Customer relationships are valuable, fragile, and not to be taken for granted. It takes time to build trust with a customer; destroying it can happen in just a few incompetent minutes. 

Bob Schultek Author of The Gauntlet

Relationships are intimate. People, not organizations, create them – by listening with empathy to one another, and then connecting to resolve a problem or achieve an aspiration. When something goes wrong, these human connections make the difference – it’s when they’re needed most. But too few organizations have trained, empowered or rewarded their employees to invest the time and emotional effort necessary to leverage them. 

A business naturally worries about being held responsible when things go badly, but when this happens, it’s already too late for such concerns. You’re already being held responsible. The question is what to do about it. Avoiding the problem, or delaying a response, only aggravates an already negative situation. 

The best option is to accept responsibility and contribute to the relationship by apologizing -not to make those who are harmed disappear, but to leverage your human connection with the customer. Your relationship can be strengthened by directly and promptly acknowledging your customer’s concerns and expressing regret for how your failure may have hurt your personal relationship; and then by acting to resolve or improve the situation, i.e. collaborating to refine the defective system that caused the problem. Your apology builds a bridge that enables you and your customer to move forward together.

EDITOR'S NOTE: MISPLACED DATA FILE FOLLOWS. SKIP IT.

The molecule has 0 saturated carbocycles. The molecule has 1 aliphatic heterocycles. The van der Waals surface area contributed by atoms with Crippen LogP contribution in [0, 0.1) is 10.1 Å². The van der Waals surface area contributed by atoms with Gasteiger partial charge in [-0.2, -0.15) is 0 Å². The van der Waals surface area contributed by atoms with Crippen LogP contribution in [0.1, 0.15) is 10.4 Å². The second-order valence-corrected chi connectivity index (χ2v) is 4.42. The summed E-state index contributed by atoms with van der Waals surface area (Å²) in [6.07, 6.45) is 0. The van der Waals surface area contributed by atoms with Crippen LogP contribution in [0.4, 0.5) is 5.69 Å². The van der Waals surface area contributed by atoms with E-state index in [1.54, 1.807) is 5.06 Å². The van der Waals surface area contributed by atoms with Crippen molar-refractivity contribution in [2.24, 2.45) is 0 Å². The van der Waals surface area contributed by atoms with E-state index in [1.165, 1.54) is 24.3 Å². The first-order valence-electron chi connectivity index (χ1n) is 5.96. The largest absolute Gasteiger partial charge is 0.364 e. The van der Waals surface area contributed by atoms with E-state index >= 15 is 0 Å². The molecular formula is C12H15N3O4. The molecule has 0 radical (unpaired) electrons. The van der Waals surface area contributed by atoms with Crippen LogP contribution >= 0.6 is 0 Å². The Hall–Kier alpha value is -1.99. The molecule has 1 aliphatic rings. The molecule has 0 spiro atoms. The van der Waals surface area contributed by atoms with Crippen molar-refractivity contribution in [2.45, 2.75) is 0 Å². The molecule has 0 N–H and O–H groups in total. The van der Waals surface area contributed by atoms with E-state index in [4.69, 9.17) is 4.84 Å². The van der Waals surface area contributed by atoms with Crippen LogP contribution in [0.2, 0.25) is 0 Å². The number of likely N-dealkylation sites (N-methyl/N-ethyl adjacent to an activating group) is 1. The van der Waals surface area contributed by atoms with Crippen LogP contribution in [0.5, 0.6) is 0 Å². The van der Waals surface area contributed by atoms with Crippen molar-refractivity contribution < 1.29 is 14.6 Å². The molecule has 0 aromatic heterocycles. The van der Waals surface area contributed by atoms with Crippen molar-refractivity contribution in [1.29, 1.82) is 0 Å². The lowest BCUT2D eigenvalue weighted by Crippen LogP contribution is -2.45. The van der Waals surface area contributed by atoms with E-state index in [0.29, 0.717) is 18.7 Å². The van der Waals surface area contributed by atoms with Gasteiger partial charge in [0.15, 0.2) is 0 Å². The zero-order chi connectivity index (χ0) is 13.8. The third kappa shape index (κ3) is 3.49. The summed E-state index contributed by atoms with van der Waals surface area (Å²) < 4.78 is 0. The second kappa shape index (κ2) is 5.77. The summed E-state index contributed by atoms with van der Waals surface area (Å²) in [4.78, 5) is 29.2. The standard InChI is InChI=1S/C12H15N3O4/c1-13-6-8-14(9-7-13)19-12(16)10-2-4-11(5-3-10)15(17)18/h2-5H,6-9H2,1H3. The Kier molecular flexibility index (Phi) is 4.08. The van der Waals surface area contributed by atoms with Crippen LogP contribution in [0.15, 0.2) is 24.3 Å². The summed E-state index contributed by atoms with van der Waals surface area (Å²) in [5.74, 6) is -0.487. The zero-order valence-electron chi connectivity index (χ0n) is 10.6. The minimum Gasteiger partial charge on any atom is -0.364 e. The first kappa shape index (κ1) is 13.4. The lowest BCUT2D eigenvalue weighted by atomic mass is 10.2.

An effective apology includes:

  1. Acknowledging to yourself why you’re apologizing – to strengthen a human relationship, to fulfill a promise, to improve a bad situation, in a way that a form letter or text can never do. WARNING: if you cannot accept this rationale, to leverage a human connection in a moment when it is most needed, then the authenticity of your relationship will evaporate and you’ll be left trying to financially compensate which will be insufficient to save the relationship.
  2. Hearing the aggrieved customer’s story and sharing yours as well – to demonstrate human vulnerability that makes your relationship genuine, and helps them feel “seen” and valued.
  3. Engaging with the person who was harmed – to discover, beyond being seen, what would help them move forward, while acknowledging that it’s impossible to make complete amends.

How often does your organization apologize 
for a problem it caused?

What parts of the effective apology process could strengthen your customer relationships?